Two matters struck me with great force as I read this passage. First, they felt a corporate responsibility to carry the good news (note the emphasis on “we”). Individual witnessing is modelled for us in the New Testament as an essential element of healthy Christian living. However, so too is witnessing together. Corporate gospel effort seems to be especially commended by the Lord and often results in special blessing. It is easy for us to fall into the trap of thinking that gospel outreach is the domain of a few gifted individuals or preachers, yet it is clear that it is one of the primary responsibilities of a local assembly to the community where they live or gather (cf. 1Th 1:8-9). It is easy to form our own little “blessing appreciation clubs” with endless analyses of all that we enjoy as believers, losing sight of the solemn responsibility we all have to carry the good news of salvation to the perishing folks with whom we rub shoulders every day. “We do not well … we hold our peace.” Could it be that many testimonies have failed in their responsibility and dwindled to extinction by a skewed balance that neglects the need for outreach with the good news? Is it time for us to recover corporate responsibility and launch into gospel action toward our neighbours? Many around us have serious physical and other needs, which should touch us and move us to action, but their greatest need is to hear the gospel. Many programs of social help are worthy of our attention, but only inasmuch as they facilitate our primary responsibility to our neighbours for gospel communication.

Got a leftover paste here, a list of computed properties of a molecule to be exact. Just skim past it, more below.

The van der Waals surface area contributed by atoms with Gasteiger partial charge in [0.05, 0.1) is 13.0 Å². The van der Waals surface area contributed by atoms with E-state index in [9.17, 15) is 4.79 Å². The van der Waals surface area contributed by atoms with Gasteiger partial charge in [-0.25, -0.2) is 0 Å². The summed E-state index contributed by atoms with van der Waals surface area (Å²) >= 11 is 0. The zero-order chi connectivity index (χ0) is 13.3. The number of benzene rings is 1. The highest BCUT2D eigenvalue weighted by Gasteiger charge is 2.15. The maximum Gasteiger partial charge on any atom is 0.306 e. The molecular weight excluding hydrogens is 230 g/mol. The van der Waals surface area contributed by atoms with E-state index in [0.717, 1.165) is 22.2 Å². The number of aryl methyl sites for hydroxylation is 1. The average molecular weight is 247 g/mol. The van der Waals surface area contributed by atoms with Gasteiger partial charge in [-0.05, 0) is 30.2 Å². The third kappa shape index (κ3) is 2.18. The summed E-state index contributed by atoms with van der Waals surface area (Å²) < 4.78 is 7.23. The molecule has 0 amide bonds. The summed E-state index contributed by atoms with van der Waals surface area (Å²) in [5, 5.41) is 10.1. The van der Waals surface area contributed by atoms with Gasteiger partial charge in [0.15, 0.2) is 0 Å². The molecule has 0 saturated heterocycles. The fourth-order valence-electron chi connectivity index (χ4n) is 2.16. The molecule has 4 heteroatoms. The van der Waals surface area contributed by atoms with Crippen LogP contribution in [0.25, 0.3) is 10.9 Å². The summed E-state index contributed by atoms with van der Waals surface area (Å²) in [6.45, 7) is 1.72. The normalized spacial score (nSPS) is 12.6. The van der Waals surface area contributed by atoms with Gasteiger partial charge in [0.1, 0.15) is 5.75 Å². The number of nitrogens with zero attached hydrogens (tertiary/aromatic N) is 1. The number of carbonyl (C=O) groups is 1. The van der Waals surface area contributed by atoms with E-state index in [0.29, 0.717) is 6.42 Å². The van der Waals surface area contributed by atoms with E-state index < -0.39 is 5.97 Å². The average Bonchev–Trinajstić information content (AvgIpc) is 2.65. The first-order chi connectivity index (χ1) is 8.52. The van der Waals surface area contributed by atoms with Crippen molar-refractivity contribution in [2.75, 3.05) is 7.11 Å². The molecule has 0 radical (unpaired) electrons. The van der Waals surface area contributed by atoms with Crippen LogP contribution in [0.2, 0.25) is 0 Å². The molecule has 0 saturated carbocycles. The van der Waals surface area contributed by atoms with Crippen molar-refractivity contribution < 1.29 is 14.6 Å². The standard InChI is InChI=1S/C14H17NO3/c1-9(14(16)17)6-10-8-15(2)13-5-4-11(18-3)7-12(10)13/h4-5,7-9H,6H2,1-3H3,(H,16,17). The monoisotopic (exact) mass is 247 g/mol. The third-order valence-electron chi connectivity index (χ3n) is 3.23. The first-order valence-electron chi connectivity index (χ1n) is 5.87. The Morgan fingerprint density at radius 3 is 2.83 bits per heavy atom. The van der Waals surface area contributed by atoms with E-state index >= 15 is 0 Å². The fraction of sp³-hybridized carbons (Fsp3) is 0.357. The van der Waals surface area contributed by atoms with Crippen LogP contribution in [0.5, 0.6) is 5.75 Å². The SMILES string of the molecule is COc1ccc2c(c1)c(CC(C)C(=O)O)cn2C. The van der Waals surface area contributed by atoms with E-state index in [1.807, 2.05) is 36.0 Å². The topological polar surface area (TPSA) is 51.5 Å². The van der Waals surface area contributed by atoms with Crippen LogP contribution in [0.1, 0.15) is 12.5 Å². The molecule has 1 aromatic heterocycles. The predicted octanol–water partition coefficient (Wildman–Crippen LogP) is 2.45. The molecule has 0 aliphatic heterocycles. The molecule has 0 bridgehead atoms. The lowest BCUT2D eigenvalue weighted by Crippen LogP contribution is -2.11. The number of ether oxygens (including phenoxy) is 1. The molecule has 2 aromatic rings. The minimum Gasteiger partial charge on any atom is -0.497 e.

Second, the lepers went to those in need rather than waiting for the city residents to come to them. It’s a small word, but the direction of the “to” is vital. There may have been a temptation to just enjoy their blessings and say, “Well, we were bold enough to step out and find out what the Lord had done; if others don’t do the same, that’s their fault.” A cursory reading of the NT shows that we must GO with the gospel (Mat 28:19; Mar 16:15; Act 1:8 – all very familiar verses, often quoted and analyzed yet often neglected in practice). It is too common for us to form our little “gospel clubs” and say, “If they want to hear the gospel they can come to us; the door is open – let them come if they are interested.” But the NT practice is to go to where the needy people are located. We must not wait. We must go now! It is not enough to issue invitations and expect unbelievers to make the first move. We must take the initiative; we must go among the people. It will cost time, energy and finances, but we must move out with the gospel now.
The time has come, brothers and sisters, for us to wake up and realize, like those lepers in 2 Kings 7, that the responsibility is ours to corporately reach out with the gospel. It is time for us to reach into the dark and needy communities of our dying neighbourhoods. It is time to cast our lives into God’s hands, band together, and make a united effort as an assembly of the Lord’s people to reach those nearest to us with the gospel. There are times for us as believers to discuss and enjoy together all our blessings in Christ, but surely not to the neglect of our solemn and urgent responsibilities in the spread of the gospel. Methodology for such activity must be scriptural, while not bound by tradition and legality – but that is a subject for another day.
 All Scripture quotations in this article are from the KJV.